The Government Should Not Kill 45,000 Wild Horses

It’s a tough thing to do these days: Make national news by uttering something so outrageous and so stupid that it can’t be ignored.

Yet, despite plenty of competition from the current presidential race, a tiny federal committee this month managed to make headlines from coast to coast, and internationally.

How? By suggesting the U.S. government kill nearly 45,000 wild horses.

The funny thing is, members of the committee seemed surprised by the response. I’m not sure why. Americans love wild horses. Polls show 80 percent of Americans oppose horse slaughter, while three out of four of us want to see these iconic protected and preserved on federal land.

You would think members of the U.S. Bureau of Land Management’s Wild Horse and Burro Advisory Board would know this. But, with the notable and honorable exception of one member who voted against the idea, they floated their “final solution” without a clue as to how people would react.

The response was quick. Within minutes of the proposal going public, thousands of people signed online petitions against it and started writing angry letters to their decision-makers. The BLM, itself, immediately distanced itself from the suggestion, saying it would not take the board’s advice.

But this doesn’t mean it won’t all happen again.

Despite being well-loved, America’s wild horses are the target of a ceaseless misinformation campaign that puts them in constant danger. Which is odd, because in 1971 the U.S. Congress, with unanimous, bi-partisan support, passed the Wild Free-Roaming Horse and Burro Act to protect them.

Back then, Congress called wild horses “living symbols of the historic and pioneer spirit of the West” that were “fast disappearing from the American scene.” But today, the government treats these animals like pests.

While the majority of citizens still cherish America’s mustangs, they are viewed as a nuisance and competitor by a livestock industry that uses our federal land to graze cattle and sheep. The BLM is only too happy to do this industry’s bidding, even though the public land grazing program is heavily subsidized by U.S. taxpayers, yet provides less than three percent of America’s beef supply.

Each year, the BLM chases down wild horses with helicopters, rounds them up and removes them from the land. Some of these animals are adopted out, but most live out their days in government holding. These are the horses that most members of the BLM’s advisory board want to kill.

The roundups are predicated on a system called “Appropriate” Management Levels (AMLs), which the BLM uses to determine how many horses and other animals should inhabit the range. Yet, there’s nothing “appropriate” about them. The numbers are completely arbitrary and skewed in favor of cattle and sheep, not horses.

Since 1971, this has led BLM to remove hundreds of thousands of horses from the range while livestock continues to thrive. Over this same time period, the agency has eliminated horses and burros entirely from more than 20 million acres of originally designated habitat. In many of these areas, private livestock grazing continues where federally protected wild horses once roamed.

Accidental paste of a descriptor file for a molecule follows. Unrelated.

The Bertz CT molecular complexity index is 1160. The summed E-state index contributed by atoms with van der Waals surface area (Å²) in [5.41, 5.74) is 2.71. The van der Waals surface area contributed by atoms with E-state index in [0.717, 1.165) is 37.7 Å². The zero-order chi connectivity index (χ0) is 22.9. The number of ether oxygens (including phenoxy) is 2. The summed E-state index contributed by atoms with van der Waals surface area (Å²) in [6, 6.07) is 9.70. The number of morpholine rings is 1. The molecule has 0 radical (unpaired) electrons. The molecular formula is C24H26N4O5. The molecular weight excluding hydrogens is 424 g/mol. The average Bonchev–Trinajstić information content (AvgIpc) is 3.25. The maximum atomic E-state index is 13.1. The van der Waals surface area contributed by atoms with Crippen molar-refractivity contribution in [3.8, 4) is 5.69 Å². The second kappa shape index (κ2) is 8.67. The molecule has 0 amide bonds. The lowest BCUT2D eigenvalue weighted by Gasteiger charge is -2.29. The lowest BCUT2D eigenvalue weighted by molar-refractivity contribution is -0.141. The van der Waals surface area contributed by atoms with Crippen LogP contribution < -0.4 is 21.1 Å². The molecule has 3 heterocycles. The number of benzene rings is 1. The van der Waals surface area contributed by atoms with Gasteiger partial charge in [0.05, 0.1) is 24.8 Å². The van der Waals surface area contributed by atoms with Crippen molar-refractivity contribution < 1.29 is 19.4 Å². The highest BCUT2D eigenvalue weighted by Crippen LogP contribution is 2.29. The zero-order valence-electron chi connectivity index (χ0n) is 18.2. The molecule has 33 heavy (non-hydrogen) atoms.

The National Academy of Sciences (NAS) in 2013 said it “could not identify a science-based rationale” from AMLs. Yet, it’s these numbers that drive BLM’s untenable management system, in which more and more horses are rounded up each year and more and more end up in holding.

The BLM currently spends 70 percent of its $80 million budget on roundups, removals and holding. And this amount grows annually because, as the NAS pointed out, removing horses from the range only encourages herds to breed more.

Yet, the roundup and removal system spirals on to the point where people throw up their hands and come up with crazy ideas, such as “let’s kill all the horses.”

Obviously, we need a complete re-do of our approach to managing wild horses. We need an approach that’s science-based, humane, fair and palatable to the public.

But getting to that point means getting through the smokescreen of misinformation. Advisory board members and the public must understand that AMLs and the claims of “overpopulation” are a sham. When discussing ecological impacts on the range, we must look at the impact of cattle and sheep, which far outnumber horses, on the land.

Solutions are available, but the BLM needs to use them. The agency should also follow the advice of the National Academy of Sciences and make greater use of fertility control vaccine (PZP) to stabilize horse populations humanely. Contrary to the BLM’s claims, the vaccine works… if you use it. What doesn’t work is the BLM’s expenditure of less than one percent of its budget to implement this scientifically proven and cost-effective solution.

Other solutions include reducing livestock grazing within designated horse habitats and compensating ranchers for non-use or reduced use of grazing permits. And we should repatriate horses now in costly short-term holding to habitats where wild horses have been zeroed out. In time, we could eliminate roundups and phase out holding facilities.

Rather than coming back with more ideas that are unworkable, inhumane and unacceptable, the BLM, its advisory board and Congress should take a lesson from this most recent backlash. Drop the misinformation campaign and employ humane management solutions that the public will support.

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